The discrepancy is striking. Our work shows that the media are not inclined to publish negative stories when writing about other minority religions, but they are very likely to do so when writing about Muslims.

Beyond comparing coverage between groups, we also looked at coverage between countries. Perhaps the United States is unique in its overwhelmingly negative coverage of Muslims. To find out, we collected 528,444 articles mentioning Muslims or Islam from the same period in a range of newspapers in the UK, Canada and Australia. We found that the ratio of negative to positive articles in these countries was almost exactly the same as in the United States.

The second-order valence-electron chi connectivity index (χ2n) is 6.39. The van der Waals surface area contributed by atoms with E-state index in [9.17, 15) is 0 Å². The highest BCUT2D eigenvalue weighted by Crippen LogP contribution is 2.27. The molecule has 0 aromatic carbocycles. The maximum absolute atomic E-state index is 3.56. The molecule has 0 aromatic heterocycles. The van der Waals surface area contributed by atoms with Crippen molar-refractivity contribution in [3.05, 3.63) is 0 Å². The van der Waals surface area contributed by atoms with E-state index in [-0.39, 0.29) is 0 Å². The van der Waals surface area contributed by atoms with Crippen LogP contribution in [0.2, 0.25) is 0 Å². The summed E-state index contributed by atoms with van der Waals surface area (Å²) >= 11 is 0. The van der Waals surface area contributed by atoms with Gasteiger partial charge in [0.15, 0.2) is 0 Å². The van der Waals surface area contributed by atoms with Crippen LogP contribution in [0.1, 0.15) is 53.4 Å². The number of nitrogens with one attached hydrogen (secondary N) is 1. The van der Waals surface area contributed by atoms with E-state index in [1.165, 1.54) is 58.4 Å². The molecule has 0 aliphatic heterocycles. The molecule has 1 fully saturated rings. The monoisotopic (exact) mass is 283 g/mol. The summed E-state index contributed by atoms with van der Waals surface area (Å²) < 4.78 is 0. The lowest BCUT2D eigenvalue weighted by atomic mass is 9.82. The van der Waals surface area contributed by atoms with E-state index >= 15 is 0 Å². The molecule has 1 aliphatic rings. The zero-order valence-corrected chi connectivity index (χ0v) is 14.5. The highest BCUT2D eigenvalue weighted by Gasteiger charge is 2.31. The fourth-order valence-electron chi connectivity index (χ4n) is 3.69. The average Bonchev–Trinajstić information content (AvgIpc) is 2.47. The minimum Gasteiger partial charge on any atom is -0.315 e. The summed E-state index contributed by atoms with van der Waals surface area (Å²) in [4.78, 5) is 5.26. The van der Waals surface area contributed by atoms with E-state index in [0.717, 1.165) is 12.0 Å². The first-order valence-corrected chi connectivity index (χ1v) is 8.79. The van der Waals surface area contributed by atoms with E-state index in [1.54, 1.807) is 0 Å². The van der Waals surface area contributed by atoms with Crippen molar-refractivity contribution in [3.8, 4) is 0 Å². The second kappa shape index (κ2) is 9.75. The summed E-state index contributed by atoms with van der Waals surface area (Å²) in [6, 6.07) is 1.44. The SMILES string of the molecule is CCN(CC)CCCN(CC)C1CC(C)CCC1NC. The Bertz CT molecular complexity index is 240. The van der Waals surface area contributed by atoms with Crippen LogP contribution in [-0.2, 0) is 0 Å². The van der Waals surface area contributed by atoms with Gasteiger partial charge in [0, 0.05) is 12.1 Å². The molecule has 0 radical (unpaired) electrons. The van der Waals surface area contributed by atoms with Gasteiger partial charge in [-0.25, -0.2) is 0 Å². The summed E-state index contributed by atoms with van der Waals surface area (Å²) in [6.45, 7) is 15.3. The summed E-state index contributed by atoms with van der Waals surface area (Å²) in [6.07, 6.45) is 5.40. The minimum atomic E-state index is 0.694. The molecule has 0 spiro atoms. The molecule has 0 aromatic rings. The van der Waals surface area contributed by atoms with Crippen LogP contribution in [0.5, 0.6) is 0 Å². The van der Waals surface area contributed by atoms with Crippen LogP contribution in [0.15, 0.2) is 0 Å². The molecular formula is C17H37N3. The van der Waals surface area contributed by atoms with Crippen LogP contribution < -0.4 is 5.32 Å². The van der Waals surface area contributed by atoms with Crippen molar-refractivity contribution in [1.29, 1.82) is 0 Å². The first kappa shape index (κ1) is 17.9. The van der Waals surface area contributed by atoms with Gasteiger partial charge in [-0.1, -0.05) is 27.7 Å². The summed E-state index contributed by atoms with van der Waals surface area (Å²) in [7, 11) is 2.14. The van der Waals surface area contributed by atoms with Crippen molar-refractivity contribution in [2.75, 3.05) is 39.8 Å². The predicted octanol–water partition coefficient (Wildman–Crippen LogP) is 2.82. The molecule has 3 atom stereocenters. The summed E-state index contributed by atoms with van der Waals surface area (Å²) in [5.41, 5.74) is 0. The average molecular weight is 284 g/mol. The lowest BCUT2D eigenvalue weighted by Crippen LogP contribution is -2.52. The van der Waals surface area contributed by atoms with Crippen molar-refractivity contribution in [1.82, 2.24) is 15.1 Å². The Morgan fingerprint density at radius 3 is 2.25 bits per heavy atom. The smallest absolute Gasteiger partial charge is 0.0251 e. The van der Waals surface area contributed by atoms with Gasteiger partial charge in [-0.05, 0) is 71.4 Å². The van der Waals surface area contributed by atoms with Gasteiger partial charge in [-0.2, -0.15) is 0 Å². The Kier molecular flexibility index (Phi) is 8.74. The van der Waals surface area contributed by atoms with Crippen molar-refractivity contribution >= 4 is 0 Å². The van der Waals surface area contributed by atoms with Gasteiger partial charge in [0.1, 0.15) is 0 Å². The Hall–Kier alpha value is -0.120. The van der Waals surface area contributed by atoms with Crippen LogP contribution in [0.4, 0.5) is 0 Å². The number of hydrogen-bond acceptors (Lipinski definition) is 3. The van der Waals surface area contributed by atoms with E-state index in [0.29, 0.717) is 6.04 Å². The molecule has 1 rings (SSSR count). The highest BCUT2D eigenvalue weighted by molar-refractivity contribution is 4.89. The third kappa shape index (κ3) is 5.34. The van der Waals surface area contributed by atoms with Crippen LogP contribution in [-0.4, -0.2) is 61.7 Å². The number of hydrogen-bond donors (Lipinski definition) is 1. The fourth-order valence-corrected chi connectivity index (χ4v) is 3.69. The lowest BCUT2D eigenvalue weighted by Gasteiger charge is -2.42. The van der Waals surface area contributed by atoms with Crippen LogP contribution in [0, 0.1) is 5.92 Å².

Implications of negative hedging

Several researchers have shown that negative stories generate less favorable attitudes towards Muslims. Other studies that have looked at the impact of negative news on Muslims have also found increased support for policies that harm Muslims, such as covert surveillance of American Muslims or the use of drone strikes in countries. Muslims.

Additionally, surveys of young American Muslims have found that negative media coverage leads to lower identification as an American and less trust in the US government.

We believe acknowledging and addressing systemic negativity in media coverage of Muslims and Islam is essential to combat widespread stigma. This, in turn, can create opportunities for more humane policies that are fair to all, regardless of religion.

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David Horovitz, founding editor of The Times of Israel